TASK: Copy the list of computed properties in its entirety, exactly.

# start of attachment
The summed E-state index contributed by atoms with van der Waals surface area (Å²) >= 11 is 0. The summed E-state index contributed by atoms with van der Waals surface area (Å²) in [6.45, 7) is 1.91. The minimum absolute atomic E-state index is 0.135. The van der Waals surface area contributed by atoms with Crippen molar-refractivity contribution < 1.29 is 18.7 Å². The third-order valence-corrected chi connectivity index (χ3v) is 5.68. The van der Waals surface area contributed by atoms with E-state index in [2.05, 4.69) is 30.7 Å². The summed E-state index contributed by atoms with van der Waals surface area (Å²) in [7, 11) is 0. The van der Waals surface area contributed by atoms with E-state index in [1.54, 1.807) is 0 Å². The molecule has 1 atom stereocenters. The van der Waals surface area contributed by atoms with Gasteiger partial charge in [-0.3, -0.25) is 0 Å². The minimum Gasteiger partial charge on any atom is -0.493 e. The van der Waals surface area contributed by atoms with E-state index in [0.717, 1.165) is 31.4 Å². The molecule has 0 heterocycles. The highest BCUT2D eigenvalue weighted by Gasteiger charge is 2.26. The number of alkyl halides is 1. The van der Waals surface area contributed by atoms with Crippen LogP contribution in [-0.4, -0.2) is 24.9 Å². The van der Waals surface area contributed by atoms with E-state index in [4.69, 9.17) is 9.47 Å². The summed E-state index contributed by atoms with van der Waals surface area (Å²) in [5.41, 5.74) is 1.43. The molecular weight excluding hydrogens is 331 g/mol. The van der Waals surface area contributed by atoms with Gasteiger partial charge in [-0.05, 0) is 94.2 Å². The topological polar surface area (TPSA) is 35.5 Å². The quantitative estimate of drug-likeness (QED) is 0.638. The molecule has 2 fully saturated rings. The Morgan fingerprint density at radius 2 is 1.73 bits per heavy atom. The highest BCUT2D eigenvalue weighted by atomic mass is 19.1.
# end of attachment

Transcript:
The summed E-state index contributed by atoms with van der Waals surface area (Å²) >= 11 is 0. The summed E-state index contributed by atoms with van der Waals surface area (Å²) in [6.45, 7) is 1.91. The minimum absolute atomic E-state index is 0.135. The van der Waals surface area contributed by atoms with Crippen molar-refractivity contribution < 1.29 is 18.7 Å². The third-order valence-corrected chi connectivity index (χ3v) is 5.68. The van der Waals surface area contributed by atoms with E-state index in [2.05, 4.69) is 30.7 Å². The summed E-state index contributed by atoms with van der Waals surface area (Å²) in [7, 11) is 0. The van der Waals surface area contributed by atoms with E-state index in [1.54, 1.807) is 0 Å². The molecule has 1 atom stereocenters. The van der Waals surface area contributed by atoms with Gasteiger partial charge in [-0.3, -0.25) is 0 Å². The minimum Gasteiger partial charge on any atom is -0.493 e. The van der Waals surface area contributed by atoms with E-state index in [0.717, 1.165) is 31.4 Å². The molecule has 0 heterocycles. The highest BCUT2D eigenvalue weighted by Gasteiger charge is 2.26. The number of alkyl halides is 1. The van der Waals surface area contributed by atoms with Crippen LogP contribution in [-0.4, -0.2) is 24.9 Å². The van der Waals surface area contributed by atoms with E-state index in [4.69, 9.17) is 9.47 Å². The summed E-state index contributed by atoms with van der Waals surface area (Å²) in [5.41, 5.74) is 1.43. The molecular weight excluding hydrogens is 331 g/mol. The van der Waals surface area contributed by atoms with Gasteiger partial charge in [-0.05, 0) is 94.2 Å². The topological polar surface area (TPSA) is 35.5 Å². The quantitative estimate of drug-likeness (QED) is 0.638. The molecule has 2 fully saturated rings. The Morgan fingerprint density at radius 2 is 1.73 bits per heavy atom. The highest BCUT2D eigenvalue weighted by atomic mass is 19.1.